Gibb calls for more attention on 'oracy' in knowledge-rich curriculum

The schools minister wants oracy to receive more attention from schools with knowledge-rich curricula, alongside the more traditional “three Rs”.

Nick Gibb said that “while there has been great public attention” on reading, writing and arithmetic, “little attention has been paid to the important role of oracy”.

Speaking to the Parents and Teachers for Excellence conference on Saturday, which supports traditional teaching methods, Gibb called for “a debate on how oracy can support the delivery of a knowledge-rich curriculum”.

His decision to highlight oracy, which he defined as teachers and pupils using “complex language” and “constructed dialogue”, suggests it could be an upcoming focus for the minister, following on from phonics and the EBacc.

It also comes as schools review their own curricula ahead of Ofsted’s new inspection framework, which has a specific focus on broad and balanced education.

However, Gibb said oracy was “still too often understood as ‘talking more’” when it “consists of purposeful, constructive discussion that enhances understanding.

“It is focused on difficult and challenging ideas within the curriculum, helping to sharpen thought as well as language.”

Oracy in the classroom involved teachers using “crafted questions” to “reveal pupils’ thinking and misconceptions”.

John Blake, the head of curriculum design at the academy trust Ark, said there was “agreement” on both sides of the education debate that strong oracy was a desirable outcome for pupils. It was an area in which progressive” and “traditional” teachers could seek consensus.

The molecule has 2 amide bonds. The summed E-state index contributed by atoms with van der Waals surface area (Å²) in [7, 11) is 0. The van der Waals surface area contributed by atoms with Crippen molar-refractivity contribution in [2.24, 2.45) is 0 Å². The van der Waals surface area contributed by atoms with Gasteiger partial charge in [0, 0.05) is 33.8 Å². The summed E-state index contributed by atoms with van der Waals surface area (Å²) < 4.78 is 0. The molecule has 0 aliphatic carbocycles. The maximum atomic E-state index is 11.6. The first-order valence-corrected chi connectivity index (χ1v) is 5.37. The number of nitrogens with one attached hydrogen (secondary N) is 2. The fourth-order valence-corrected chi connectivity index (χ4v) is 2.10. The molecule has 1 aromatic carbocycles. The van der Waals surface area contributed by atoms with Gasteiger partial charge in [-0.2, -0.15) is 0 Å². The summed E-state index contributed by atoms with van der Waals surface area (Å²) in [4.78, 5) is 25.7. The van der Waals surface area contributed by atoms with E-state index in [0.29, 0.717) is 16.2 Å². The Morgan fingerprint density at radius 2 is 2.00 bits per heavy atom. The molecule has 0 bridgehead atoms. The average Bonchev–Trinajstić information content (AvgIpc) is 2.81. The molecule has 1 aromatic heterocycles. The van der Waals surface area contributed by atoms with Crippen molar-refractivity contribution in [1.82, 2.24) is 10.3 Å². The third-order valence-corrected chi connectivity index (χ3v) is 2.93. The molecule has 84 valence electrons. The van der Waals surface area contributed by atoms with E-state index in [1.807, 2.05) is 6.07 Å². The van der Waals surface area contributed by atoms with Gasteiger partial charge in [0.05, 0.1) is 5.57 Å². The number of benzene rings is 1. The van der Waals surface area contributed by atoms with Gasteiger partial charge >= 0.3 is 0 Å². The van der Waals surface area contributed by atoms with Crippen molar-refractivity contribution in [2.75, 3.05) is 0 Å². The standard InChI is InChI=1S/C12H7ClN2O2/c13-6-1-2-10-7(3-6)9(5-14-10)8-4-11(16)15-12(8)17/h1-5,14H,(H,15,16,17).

“This is an attempt to talk about knowledge-rich curricula in a way that begins to explore whether there are common outcomes for those who are critical of that approach.

“We all want pupils to be articulate and passionate and persuasive.”

He said oracy should involve “thinking consciously about how and when children are invited to discuss their knowledge”, although questions remained about the best way to do this and whether it should be assessed.

Emma Hardy, the Labour MP for Hull West and Hessle and a former primary teacher, warned it should not be about merely “checking what pupils’ know”.

“Oracy is not just about expressing your knowledge. Of course, that is an element of it, but we also need to be teaching pupils how to communicate their feelings and to listen actively to others.”

Moves to make oracy more prominent in the curriculum shouldn’t “just be about making pupils into Oxford Union debaters”, she said. “They need to find their own voice.”

Oracy is not just about expressing your knowledge

Hardy is leading an all-party parliamentary group on oracy, which will launch a request for written and video evidence in March and run evidence sessions from June.

The David Ross Education Trust, which has 35 schools, has also met the English Speaking Union, an oracy charity, to work on its primary school curriculum.

Simon Rose, the trust’s director of primary education, said it was in discussions with the charity about introducing oracy into the core knowledge curriculum in its primary schools from September.

“We view oracy as a tremendous opportunity, helping our pupils to develop their speaking, reasoning and confidence skills,” he said, adding he was excited about oracy becoming a “core pedagogy” at the trust.

Gibb also told the PTE audience on Saturday that by claiming oracy for themselves, the knowledge-rich supporters could finally overthrow critics who said curricula needed to be more forward-thinking.

“Such a debate would go further to consign the ‘futurologists’, who are persistently calling for more discrete critical thinking training, to redundancy.

“When this debate comes to prominence, I’ve no doubt Parents and Teachers for Excellence will be leading the way, in highlighting the evidence and championing the schools that lead the pack.”